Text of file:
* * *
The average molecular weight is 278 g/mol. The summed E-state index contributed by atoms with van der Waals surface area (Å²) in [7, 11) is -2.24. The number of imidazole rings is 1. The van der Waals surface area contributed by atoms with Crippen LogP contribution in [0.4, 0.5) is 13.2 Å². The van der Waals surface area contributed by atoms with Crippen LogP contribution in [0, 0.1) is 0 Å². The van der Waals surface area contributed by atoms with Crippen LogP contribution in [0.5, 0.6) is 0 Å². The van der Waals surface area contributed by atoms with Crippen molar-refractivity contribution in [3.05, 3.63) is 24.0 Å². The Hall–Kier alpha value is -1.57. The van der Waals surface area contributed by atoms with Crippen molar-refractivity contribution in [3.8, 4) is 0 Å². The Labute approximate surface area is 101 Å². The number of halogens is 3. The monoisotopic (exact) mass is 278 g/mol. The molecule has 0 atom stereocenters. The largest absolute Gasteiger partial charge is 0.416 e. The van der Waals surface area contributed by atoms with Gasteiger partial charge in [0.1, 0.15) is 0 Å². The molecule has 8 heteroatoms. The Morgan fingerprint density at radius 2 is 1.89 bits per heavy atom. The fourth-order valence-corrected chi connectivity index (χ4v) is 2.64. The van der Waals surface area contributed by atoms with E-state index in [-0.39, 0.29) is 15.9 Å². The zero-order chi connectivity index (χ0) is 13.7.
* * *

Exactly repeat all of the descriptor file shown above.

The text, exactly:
The average molecular weight is 278 g/mol. The summed E-state index contributed by atoms with van der Waals surface area (Å²) in [7, 11) is -2.24. The number of imidazole rings is 1. The van der Waals surface area contributed by atoms with Crippen LogP contribution in [0.4, 0.5) is 13.2 Å². The van der Waals surface area contributed by atoms with Crippen LogP contribution in [0, 0.1) is 0 Å². The van der Waals surface area contributed by atoms with Crippen LogP contribution in [0.5, 0.6) is 0 Å². The van der Waals surface area contributed by atoms with Crippen molar-refractivity contribution in [3.05, 3.63) is 24.0 Å². The Hall–Kier alpha value is -1.57. The van der Waals surface area contributed by atoms with Crippen molar-refractivity contribution in [3.8, 4) is 0 Å². The Labute approximate surface area is 101 Å². The number of halogens is 3. The monoisotopic (exact) mass is 278 g/mol. The molecule has 0 atom stereocenters. The largest absolute Gasteiger partial charge is 0.416 e. The van der Waals surface area contributed by atoms with Gasteiger partial charge in [0.1, 0.15) is 0 Å². The molecule has 8 heteroatoms. The Morgan fingerprint density at radius 2 is 1.89 bits per heavy atom. The fourth-order valence-corrected chi connectivity index (χ4v) is 2.64. The van der Waals surface area contributed by atoms with E-state index in [-0.39, 0.29) is 15.9 Å². The zero-order chi connectivity index (χ0) is 13.7.